The chikungunya virus (CHIKV) is quickly spreading through the Western Hemisphere; as of May 15, 2015, the Pan-American Health Organization (PAHO) had tallied close to 1.4 million suspected cases and more than 33,000 confirmed cases since the virus’ first appearance in the Americas in December 2013. Spread by mosquitoes, chikungunya is rarely fatal but can cause debilitating joint and muscle pain, fever, nausea, fatigue and rash, and poses a growing public health and national security risk. Governments and health organizations could take more effective proactive steps to limit the spread of CHIKV if they had accurate forecasts of where and when it would appear. But such predictions for CHIKV and other emerging infectious diseases remain beyond the get to of contemporary modeling capabilities.
To accelerate the development of new infectious disease forecasting methods,
The event, which included representation from the Centers for Disease Control and Prevention (CDC), the U.S. Department of Health and Human Services (HHS), the Department of Defense (DoD), and the White House Personnel of Science and Technology Policy (OSTP), highlighted results, lessons learned and potential next steps to improve state-of-the-art infectious disease forecasting. The winning teams received a total of $500,000 in prize money.
“Predicting the alacrity, severity and direction of infectious disease outbreaks is incredibly challenging, in part because it’s hard to determine the relative contributions of multiple factors—such as weather and climate, population density and travel patterns—under innumerable conditions,” said Col. Matt Hepburn, DARPA program manager for the CHIKV Challenge.
Yet in just six months’ time, the
Six teams provided the most accurate results overall and earned the subsequent prizes:
Gold: Joceline Lega and Heidi Brown, University of Arizona ($150,000)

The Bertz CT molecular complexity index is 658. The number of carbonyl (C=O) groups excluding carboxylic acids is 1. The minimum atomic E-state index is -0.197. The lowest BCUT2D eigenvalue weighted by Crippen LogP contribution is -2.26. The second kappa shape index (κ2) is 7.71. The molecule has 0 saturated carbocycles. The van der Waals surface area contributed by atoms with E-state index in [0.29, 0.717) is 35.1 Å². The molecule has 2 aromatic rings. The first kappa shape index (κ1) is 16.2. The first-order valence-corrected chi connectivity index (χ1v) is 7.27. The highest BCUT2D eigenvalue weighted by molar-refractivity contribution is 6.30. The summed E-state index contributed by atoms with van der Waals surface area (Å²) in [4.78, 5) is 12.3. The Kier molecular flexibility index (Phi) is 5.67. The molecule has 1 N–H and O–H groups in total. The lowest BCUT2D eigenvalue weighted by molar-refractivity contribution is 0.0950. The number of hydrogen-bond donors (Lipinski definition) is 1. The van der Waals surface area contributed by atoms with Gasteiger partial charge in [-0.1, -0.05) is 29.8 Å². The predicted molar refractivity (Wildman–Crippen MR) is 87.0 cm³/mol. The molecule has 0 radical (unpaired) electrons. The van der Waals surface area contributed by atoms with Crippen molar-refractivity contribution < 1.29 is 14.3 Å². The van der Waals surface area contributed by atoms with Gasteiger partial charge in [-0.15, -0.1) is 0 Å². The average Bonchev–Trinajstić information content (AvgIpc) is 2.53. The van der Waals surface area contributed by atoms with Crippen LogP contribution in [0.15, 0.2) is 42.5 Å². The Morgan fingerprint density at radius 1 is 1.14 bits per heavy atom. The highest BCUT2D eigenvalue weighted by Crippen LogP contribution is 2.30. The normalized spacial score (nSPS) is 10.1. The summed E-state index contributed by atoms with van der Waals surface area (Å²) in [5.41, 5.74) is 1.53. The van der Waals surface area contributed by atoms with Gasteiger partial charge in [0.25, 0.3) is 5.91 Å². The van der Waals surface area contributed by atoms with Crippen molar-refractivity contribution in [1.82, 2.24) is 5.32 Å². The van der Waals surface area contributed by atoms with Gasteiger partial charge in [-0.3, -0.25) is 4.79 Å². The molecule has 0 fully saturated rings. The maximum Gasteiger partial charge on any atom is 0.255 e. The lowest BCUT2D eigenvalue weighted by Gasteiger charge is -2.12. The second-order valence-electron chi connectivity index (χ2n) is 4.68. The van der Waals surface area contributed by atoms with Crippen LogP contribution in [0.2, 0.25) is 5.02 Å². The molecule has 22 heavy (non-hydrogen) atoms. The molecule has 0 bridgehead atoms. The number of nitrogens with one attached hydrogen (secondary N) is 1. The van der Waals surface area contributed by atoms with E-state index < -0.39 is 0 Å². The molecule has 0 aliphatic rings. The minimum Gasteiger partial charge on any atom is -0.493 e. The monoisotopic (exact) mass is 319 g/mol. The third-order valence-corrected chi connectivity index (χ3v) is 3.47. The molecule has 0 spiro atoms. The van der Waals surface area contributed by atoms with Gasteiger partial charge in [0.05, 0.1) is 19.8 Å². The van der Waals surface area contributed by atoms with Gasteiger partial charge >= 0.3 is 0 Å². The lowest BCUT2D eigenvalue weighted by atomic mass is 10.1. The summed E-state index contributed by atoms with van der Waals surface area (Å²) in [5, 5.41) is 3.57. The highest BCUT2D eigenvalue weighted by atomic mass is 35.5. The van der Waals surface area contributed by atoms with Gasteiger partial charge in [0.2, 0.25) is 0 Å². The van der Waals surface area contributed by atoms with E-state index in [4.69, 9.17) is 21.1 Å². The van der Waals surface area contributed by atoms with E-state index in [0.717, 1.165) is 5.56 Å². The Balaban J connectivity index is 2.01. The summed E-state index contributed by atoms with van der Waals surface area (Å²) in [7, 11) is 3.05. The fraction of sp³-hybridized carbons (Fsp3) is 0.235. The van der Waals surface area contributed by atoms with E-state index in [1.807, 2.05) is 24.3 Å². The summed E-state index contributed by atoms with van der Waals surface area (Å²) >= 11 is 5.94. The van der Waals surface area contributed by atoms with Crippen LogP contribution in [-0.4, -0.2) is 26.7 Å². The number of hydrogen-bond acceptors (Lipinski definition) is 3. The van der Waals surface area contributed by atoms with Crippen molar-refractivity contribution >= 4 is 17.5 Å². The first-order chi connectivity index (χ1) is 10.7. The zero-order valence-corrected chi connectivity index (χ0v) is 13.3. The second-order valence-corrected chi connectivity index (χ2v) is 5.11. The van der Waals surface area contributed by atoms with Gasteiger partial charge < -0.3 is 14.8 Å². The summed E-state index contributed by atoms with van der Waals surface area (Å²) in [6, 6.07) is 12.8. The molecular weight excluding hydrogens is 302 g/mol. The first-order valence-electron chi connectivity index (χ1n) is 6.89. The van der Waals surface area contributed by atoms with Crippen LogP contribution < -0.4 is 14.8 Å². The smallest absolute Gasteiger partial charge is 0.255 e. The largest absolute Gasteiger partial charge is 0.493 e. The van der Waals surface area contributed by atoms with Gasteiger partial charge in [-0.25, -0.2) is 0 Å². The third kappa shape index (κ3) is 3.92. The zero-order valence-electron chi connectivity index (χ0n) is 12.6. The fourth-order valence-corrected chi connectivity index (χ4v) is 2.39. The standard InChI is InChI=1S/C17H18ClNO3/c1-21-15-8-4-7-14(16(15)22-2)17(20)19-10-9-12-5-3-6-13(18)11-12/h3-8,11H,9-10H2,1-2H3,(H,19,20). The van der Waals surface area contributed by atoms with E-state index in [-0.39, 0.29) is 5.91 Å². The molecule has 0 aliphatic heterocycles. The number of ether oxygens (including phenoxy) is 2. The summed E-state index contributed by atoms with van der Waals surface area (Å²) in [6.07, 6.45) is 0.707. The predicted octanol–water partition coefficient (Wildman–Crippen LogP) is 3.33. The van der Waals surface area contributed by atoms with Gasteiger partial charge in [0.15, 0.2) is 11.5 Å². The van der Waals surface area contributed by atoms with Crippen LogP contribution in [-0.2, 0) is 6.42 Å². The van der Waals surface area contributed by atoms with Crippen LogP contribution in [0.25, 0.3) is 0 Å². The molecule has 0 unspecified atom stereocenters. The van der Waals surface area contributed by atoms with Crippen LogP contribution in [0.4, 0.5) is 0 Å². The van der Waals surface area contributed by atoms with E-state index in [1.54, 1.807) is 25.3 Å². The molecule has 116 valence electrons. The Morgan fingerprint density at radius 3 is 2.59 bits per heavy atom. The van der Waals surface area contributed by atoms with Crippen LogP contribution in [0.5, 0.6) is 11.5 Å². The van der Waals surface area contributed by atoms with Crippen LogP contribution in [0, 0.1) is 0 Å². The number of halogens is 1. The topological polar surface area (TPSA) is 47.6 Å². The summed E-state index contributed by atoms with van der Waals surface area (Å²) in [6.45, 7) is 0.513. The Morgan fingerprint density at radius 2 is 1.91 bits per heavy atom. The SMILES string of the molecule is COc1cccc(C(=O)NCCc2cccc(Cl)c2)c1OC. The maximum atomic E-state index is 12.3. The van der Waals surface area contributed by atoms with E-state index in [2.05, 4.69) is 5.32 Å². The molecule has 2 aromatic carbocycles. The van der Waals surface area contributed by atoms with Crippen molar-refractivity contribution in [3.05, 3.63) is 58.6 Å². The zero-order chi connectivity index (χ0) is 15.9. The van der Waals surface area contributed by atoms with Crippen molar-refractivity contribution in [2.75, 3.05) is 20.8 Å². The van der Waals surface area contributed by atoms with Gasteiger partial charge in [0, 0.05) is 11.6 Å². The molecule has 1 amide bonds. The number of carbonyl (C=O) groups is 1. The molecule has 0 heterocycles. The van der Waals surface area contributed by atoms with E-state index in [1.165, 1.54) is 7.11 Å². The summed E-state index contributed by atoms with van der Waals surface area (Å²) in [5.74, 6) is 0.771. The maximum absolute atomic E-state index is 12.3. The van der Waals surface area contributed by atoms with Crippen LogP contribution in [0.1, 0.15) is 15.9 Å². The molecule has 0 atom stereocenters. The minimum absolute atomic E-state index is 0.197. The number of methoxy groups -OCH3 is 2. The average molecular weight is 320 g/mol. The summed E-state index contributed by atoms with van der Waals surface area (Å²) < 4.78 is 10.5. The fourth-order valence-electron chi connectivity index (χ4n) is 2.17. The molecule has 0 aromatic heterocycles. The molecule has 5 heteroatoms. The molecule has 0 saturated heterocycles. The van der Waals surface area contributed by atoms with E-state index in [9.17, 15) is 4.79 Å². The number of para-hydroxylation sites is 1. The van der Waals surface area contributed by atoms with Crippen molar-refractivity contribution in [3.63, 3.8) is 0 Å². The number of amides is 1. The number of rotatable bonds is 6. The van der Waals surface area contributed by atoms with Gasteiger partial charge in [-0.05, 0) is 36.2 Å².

Silver: Mark Leany, Utah Valley University ($100,000)
Bronze: Ioannis Pantazis, University of Massachusetts ($50,000)
Bronze: David Roberts, John Radcliffe Hospital, Oxford, United Kingdom ($50,000)
Bronze: Sean Moore, Johns Hopkins University ($50,000)
Bronze: A. Townsend Peterson, University of Kansas ($50,000)
DARPA also awarded a $10,000 prize to each of five teams that excelled in particular challenge domains:
Best Applicability Methodology: Dhananjai Rao, Miami University of Ohio
Best Computational Requirements Methodology: Ann Fruhling, University of Nebraska Omaha
Best Data Sources Methodology: Tingzhuang Yan, Coastal Carolina University
Best Presentation: Ajitesh Srivastava, University of Southern
Best Robustness Methodology: Diego Ruiz-Moreno, University of Michigan
DARPA invited Los Alamos National Laboratory (LANL) to independently analyze the correctness and methodology of the teams’ research. LANL found that, in general, the best performers used simpler models and that quality of data mattered more than quantity; in fact, gaps in reported data were more easily accommodated via modeling than misreported data.
By design, CHIKV Challenge participants were allowed to update their predictions every two months as they learned from experience—a challenge structure that sped development of surpass methods. On average, the top participants succeeded in doubling the correctness of their predictions every two months relative to their initial forecasts.
Another gratifying aspect of the competition was that it succeeding in making new communities of expertise and connecting them with DARPA. “None of the winners had previous experience working with the Agency, and participating teams were multidisciplinary, including not only specialists in public health and infectious disease but also experts in mathematics, ecology, computer science and bioinformatics,” Hepburn said. “This forward-thinking collaboration is exactly what it will take to
More information in this area the CHIKV Challenge is available at http://ow.ly/N64D0.
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